Test-Driving the Future
By Christopher O. Gaines
/School Administrator, August 2018
WHAT DO YOU
want to be when you grow up? It’s a question students hear from the time they set foot in a classroom until the day they graduate from college. When they are young, their answers are rarely the same year to year. The sky’s the limit.
Many of today’s teachers were different. They “played school” as youngsters and developed a passion that never waned. They mean it when they say, “I always wanted to be a teacher.”
I don’t think many, if any, young people have answered “what do you want to be” with “a superintendent.” Except for me, but I was kidding. When I was in high school, the scoutmaster of the Boy Scout troop also served as our school superintendent and his office was in our gym complex. He often came into the gym to visit. One day, for a reason I don’t recall, I was wearing a jacket and tie. When he asked why I was dressed up, my quick retort was that I was going to be superintendent someday. We all had a good laugh and never discussed it further.
A career in education never entered my mind when I was a teenager. I planned to be an attorney and a politician. My real interest in education came later when I realized my strengths were in math and science, and that I enjoyed teaching scouts as a summer camp counselor.
Career surveys indicate that the majority of undergraduate students change their major at least once during college. Some prepare for one field, but end up working in something completely different. Why is this the case? Did their interests simply change? Or had they not been allowed to explore possible vocations during their high school years?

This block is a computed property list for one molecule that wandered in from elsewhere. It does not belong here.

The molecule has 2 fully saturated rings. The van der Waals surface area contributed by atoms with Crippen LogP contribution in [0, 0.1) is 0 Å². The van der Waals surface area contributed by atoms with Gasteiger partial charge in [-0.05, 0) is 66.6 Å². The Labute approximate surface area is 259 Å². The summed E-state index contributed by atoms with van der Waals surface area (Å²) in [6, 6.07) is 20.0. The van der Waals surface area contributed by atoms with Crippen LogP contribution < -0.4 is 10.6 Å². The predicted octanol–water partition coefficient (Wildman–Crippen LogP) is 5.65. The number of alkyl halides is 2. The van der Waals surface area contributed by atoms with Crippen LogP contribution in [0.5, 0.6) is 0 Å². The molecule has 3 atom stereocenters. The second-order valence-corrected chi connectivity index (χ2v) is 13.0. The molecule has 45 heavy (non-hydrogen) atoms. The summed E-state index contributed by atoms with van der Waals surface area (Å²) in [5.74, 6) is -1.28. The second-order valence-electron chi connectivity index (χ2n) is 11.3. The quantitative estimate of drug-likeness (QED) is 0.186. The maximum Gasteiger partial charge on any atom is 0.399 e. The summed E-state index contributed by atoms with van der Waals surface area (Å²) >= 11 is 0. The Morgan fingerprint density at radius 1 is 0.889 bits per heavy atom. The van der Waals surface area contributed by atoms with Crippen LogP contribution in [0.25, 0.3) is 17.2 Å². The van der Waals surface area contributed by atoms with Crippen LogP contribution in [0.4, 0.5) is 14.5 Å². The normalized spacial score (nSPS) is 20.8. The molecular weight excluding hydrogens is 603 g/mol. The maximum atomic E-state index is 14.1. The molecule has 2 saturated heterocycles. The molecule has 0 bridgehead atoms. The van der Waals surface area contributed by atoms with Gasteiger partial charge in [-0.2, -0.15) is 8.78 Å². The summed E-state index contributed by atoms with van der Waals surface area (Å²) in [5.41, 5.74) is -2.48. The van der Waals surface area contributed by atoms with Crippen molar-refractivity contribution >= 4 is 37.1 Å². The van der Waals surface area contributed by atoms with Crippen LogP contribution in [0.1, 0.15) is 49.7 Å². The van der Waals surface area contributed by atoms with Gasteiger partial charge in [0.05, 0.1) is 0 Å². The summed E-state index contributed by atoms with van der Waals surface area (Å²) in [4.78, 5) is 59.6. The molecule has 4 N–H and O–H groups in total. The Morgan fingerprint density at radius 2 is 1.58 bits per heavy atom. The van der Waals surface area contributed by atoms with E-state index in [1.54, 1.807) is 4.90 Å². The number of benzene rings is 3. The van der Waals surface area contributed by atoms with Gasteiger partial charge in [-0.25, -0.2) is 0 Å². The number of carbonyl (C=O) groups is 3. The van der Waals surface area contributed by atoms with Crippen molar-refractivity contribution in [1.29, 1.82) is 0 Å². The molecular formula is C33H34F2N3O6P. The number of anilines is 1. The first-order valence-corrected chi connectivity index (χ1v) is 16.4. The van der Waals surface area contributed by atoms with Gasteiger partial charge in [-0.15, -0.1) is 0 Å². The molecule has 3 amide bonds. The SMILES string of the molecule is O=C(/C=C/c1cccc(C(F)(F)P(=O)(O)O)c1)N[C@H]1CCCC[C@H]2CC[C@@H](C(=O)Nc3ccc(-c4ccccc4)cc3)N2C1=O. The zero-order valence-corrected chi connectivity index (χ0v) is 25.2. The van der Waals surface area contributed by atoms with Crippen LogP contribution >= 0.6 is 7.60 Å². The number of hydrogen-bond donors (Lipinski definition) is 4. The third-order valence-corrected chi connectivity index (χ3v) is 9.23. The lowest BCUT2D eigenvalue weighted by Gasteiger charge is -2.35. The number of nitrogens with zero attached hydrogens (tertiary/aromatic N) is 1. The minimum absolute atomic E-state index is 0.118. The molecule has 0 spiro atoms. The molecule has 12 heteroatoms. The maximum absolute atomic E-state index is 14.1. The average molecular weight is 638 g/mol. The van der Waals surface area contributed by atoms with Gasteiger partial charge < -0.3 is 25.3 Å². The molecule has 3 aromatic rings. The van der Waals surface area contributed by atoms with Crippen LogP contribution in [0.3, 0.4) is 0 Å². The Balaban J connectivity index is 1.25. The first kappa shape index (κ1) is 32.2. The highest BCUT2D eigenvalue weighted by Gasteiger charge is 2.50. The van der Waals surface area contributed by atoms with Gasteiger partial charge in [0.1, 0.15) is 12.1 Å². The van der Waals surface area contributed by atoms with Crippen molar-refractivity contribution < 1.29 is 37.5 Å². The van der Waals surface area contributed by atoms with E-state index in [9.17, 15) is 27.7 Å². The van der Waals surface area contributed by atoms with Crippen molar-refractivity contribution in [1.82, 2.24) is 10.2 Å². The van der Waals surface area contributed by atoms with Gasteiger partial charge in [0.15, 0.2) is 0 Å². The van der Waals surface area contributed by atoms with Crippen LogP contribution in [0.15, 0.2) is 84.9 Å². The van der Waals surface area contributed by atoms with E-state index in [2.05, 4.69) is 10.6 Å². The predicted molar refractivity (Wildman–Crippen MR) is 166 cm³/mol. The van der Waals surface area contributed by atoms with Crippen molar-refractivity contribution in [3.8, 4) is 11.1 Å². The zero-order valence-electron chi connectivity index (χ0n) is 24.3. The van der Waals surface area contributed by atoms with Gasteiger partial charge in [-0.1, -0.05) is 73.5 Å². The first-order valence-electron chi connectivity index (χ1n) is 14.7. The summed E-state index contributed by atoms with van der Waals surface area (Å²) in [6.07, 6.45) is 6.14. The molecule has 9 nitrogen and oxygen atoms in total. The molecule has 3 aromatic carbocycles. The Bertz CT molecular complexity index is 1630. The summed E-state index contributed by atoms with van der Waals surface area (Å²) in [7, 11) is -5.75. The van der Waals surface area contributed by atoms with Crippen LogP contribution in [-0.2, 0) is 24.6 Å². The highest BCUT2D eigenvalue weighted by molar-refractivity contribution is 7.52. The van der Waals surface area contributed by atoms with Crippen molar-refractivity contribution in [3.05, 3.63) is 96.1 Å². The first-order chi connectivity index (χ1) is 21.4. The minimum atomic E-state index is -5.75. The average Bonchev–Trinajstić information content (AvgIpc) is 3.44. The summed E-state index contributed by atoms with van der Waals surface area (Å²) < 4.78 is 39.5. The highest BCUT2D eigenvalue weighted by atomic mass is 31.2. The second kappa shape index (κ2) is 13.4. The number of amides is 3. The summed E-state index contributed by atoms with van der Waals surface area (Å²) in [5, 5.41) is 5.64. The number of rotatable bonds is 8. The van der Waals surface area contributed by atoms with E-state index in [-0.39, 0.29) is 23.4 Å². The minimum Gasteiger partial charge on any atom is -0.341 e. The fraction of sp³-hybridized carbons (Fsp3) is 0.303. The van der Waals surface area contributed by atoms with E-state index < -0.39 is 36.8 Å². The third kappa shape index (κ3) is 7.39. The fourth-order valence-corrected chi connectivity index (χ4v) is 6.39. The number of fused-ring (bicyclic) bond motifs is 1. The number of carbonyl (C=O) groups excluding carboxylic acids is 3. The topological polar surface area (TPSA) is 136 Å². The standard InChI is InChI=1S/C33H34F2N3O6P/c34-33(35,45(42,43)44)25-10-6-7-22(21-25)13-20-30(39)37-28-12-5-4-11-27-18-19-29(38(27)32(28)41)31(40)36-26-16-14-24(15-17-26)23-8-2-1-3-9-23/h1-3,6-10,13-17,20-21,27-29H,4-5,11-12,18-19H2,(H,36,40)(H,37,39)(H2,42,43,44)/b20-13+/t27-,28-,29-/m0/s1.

As part of their focus on college and career readiness, schools are doing an increasingly better job of giving students the opportunity to explore career options. That exploration can lead to undiscovered passions or help students identify what they do not want to pursue.
High school students in Mehlville School District in St. Louis, Mo., have an opportunity to participate in the MyPath program, which allows them to create their own program of study that includes academic classes as well as hands-on experience in the world outside the classroom. Several students are spending time in the elementary school to try out an interest in education as a career.
More than one MyPath student has changed her or his career direction after discovering that what they thought they wanted to do was not a good fit. This realization will keep them from investing time and money preparing for a career path they won’t pursue.
As school leaders, we must ensure our school curricula and student support services encourage career exploration. We also must clearly communicate to students, families and the community the wide range of choices available to students as they determine their future path, including vocational-technical schools, internships and experiential learning.
One path, the Center for Advanced Professional Studies Network, is designed to provide rich and meaningful experiences for students. Students in high schools who partner with the CAPS Network have the opportunity to work with and be mentored by industry professionals while developing their skills and using industry tools to solve real-world problems.
The Mehlville School District is in its third year of the STL CAPS program, and it has grown each year. Strands include global business and entrepreneurship, engineering and advanced manufacturing, healthcare and bioscience, and technology solutions. Students are able to test-drive their future.
Kindergarteners starting school this fall will graduate high school in 2031. I think about how much technology has pushed us forward since I first became a superintendent in 2001 and can hardly imagine the opportunities that will be available to young people in 2031 and beyond. It is our responsibility to prepare students for whatever their future may hold.
is AASA president for 2018–19. Twitter: @paddlingsupt